Portal:Geography

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Geography is the science that studies the lands, the features, the inhabitants, and the phenomena of the Earth. A literal translation would be "to describe or write about the Earth". The first person to use the word "geography" was Eratosthenes (276–194 BC). Four historical traditions in geographical research are the spatial analysis of the natural and the human phenomena (geography as the study of distribution), the area studies (places and regions), the study of the human-land relationship, and research in the Earth sciences. Modern geography is an all-encompassing discipline that foremost seeks to understand the Earth and all of its human and natural complexities—not merely where objects are, but how they have changed and come to be. Geography has been called "the world discipline" and "the bridge between the human and the physical science". Geography is divided into two main branches: human geography and physical geography.

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Belgrade
Belgrade is the capital and largest city of Serbia. It is one of the oldest cities in Europe, first emerging as prehistoric Vinča in 4800 BC. It was settled in the 3rd century BC by the Celts, before becoming the Roman settlement of Singidunum. It first became the capital of Serbia in 1403, and was the capital of various South Slav states from 1918 until 2003, as well as Serbia and Montenegro from 2003 until 2006. The city lies at the confluence of the Sava and Danube Rivers in north central Serbia, where the Pannonian Plain meets the Balkan Peninsula. The population of Belgrade, according to the Serbian census of 2002, is 1,576,124. Belgrade has the status of a separate territorial unit in Serbia, with its own autonomous city government. Its territory is divided into 17 municipalities, each of which has its own local council. It is the central economic hub of Serbia, and the capital of Serbian culture, education and science.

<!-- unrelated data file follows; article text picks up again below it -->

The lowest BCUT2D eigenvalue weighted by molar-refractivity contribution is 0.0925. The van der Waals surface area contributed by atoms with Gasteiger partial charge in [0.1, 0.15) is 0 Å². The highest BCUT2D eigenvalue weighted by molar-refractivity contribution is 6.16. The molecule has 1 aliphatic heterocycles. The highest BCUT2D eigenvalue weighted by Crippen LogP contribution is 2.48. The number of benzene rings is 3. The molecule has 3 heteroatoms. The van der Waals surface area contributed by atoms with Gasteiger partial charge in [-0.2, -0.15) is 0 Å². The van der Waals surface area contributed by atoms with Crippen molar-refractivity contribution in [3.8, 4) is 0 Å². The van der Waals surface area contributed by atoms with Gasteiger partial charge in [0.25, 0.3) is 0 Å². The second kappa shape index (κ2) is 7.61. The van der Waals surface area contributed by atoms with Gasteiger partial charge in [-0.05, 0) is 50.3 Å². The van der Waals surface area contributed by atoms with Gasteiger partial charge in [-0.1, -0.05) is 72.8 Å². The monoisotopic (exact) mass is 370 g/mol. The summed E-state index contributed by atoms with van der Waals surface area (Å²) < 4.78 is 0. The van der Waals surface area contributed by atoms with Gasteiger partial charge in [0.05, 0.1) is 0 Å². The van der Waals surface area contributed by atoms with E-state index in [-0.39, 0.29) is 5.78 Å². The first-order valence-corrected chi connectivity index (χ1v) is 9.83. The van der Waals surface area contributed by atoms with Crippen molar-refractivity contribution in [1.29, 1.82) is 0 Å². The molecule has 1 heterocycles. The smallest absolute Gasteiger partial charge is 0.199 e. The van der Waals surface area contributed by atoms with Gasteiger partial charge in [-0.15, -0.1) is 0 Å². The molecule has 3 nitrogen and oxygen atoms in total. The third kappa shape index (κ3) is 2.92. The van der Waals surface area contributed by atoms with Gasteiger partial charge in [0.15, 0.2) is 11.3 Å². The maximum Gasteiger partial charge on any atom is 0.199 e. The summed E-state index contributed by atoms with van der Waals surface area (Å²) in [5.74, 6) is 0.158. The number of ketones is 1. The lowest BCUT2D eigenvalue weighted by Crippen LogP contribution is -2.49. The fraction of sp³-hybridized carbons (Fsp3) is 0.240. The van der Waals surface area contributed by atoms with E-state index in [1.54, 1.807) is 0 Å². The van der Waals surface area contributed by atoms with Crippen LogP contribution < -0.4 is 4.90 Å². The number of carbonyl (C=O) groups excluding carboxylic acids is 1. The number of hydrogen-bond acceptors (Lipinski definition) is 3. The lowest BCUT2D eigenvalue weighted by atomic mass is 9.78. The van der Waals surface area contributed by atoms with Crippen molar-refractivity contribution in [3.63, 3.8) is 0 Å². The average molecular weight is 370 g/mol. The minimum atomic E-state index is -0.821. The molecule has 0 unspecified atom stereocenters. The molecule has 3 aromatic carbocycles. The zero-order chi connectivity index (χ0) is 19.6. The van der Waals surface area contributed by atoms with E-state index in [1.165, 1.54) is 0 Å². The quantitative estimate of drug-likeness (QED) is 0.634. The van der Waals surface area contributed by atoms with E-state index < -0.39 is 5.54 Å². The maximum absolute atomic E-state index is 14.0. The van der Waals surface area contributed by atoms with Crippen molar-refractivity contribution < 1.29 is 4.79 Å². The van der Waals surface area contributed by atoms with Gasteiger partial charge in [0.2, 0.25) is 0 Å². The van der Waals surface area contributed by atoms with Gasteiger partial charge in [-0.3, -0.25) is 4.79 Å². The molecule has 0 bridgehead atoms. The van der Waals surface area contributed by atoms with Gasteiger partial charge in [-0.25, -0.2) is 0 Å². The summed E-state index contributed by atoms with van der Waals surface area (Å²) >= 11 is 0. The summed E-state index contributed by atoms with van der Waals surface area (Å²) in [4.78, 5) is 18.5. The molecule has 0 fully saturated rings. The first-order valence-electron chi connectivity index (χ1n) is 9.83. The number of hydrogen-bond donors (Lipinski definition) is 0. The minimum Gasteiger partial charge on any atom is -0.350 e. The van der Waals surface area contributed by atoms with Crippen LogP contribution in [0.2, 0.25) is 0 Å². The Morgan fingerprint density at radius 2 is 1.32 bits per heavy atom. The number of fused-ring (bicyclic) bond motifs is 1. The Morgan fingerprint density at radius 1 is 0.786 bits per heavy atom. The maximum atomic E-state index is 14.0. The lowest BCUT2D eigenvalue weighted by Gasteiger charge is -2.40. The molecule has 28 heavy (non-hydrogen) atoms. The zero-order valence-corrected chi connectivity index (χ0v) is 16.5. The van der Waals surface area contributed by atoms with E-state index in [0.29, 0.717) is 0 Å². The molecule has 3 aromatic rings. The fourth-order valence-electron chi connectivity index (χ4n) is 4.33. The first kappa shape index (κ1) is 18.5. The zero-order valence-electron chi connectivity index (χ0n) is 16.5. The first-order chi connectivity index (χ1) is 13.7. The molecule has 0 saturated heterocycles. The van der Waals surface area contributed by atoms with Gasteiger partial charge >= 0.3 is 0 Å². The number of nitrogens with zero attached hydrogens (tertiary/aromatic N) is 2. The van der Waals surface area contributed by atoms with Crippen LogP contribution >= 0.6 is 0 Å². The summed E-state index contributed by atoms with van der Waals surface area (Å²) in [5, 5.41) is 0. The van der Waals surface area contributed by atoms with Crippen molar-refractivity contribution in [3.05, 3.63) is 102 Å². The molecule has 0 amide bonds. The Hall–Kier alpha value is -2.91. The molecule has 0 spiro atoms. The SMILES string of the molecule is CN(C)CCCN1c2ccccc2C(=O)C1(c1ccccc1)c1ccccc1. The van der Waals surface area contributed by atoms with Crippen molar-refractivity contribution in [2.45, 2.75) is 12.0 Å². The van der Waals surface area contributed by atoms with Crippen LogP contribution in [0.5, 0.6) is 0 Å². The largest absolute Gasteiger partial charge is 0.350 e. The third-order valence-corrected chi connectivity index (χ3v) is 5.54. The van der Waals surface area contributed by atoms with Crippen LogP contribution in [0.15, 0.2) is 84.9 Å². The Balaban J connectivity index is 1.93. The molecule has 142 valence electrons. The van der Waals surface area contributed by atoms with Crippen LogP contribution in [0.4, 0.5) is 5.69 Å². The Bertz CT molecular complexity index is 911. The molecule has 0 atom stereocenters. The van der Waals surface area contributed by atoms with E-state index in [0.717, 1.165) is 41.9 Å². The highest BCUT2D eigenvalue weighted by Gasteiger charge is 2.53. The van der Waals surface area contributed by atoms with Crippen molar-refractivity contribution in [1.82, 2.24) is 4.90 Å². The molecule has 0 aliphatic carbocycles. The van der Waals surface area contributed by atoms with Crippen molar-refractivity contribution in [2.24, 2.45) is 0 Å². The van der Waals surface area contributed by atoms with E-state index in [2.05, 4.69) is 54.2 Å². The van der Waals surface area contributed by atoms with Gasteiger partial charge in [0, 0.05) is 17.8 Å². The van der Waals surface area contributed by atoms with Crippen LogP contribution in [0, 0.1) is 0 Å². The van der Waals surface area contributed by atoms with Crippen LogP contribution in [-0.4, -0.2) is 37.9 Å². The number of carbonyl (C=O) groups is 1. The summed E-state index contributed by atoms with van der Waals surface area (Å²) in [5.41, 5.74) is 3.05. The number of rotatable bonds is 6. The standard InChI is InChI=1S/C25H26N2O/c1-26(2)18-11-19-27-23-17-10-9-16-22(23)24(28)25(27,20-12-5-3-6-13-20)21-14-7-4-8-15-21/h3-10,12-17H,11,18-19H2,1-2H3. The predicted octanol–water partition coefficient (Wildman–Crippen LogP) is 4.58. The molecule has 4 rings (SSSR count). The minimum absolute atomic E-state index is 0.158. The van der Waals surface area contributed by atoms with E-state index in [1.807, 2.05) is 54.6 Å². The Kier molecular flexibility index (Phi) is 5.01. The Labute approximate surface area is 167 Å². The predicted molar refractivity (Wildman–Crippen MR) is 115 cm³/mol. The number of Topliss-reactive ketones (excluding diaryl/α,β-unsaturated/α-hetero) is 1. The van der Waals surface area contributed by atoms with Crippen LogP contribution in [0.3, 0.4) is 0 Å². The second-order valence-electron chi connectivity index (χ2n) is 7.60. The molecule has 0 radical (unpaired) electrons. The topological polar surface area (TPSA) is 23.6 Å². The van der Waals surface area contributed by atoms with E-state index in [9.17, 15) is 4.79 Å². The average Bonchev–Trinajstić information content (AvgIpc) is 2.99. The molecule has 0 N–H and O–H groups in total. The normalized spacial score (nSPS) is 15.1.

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Did you know...

Taku Icefield

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Featured biography

Edward Drinker Cope
Edward Drinker Cope was an American paleontologist and comparative anatomist, as well as a noted herpetologist and ichthyologist. Born to a wealthy Quaker family, Cope distinguished himself as a child prodigy interested in science; he published his first scientific paper at the age of nineteen. Cope had little formal scientific training, and eschewed a teaching position for field work. He made regular trips to the American West prospecting in the 1870s and 1880s, often as part of United States Geological Survey teams. A personal feud between Cope and paleontologist Othniel Charles Marsh led to a period of intense fossil-finding competition now known as the Bone Wars. Cope's scientific pursuits nearly bankrupted him, but his contributions helped define the field of American paleontology. He was a prodigious writer, with 1,400 papers published over his lifetime, although his rivals would debate the accuracy of his rapidly published works. Cope discovered, described, and named more than 1,000 vertebrate species, including hundreds of fish and dozens of dinosaurs. His theories on the origin of mammalian molars and "Cope's Law", on the gradual enlargement of mammalian species, are among his theoretical contributions.

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Geography categories

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WikiProjects
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Blois
Credit: Photo: David Iliff

A panoramic view of Blois, the capital of Loir-et-Cher department in central France, situated on the banks of the lower river Loire between Orléans and Tours. The area has been inhabited since at least the 6th century and was once the seat of a powerful countship. It is also known for being Joan of Arc's base of operations for the relief of Orléans.

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Antarctica (orthographic projection).svg
Antarctica
Afro-Eurasia (orthographic projection).svg
Afro-Eurasia
Americas (orthographic projection).svg
Americas
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Australia
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Africa
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Eurasia
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North America
Oceania (orthographic projection).svg
Oceania
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Europe
Asia (orthographic projection).svg
Asia
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South America
Supercontinents:
Gondwana • Laurasia • Pangaea • Rodinia


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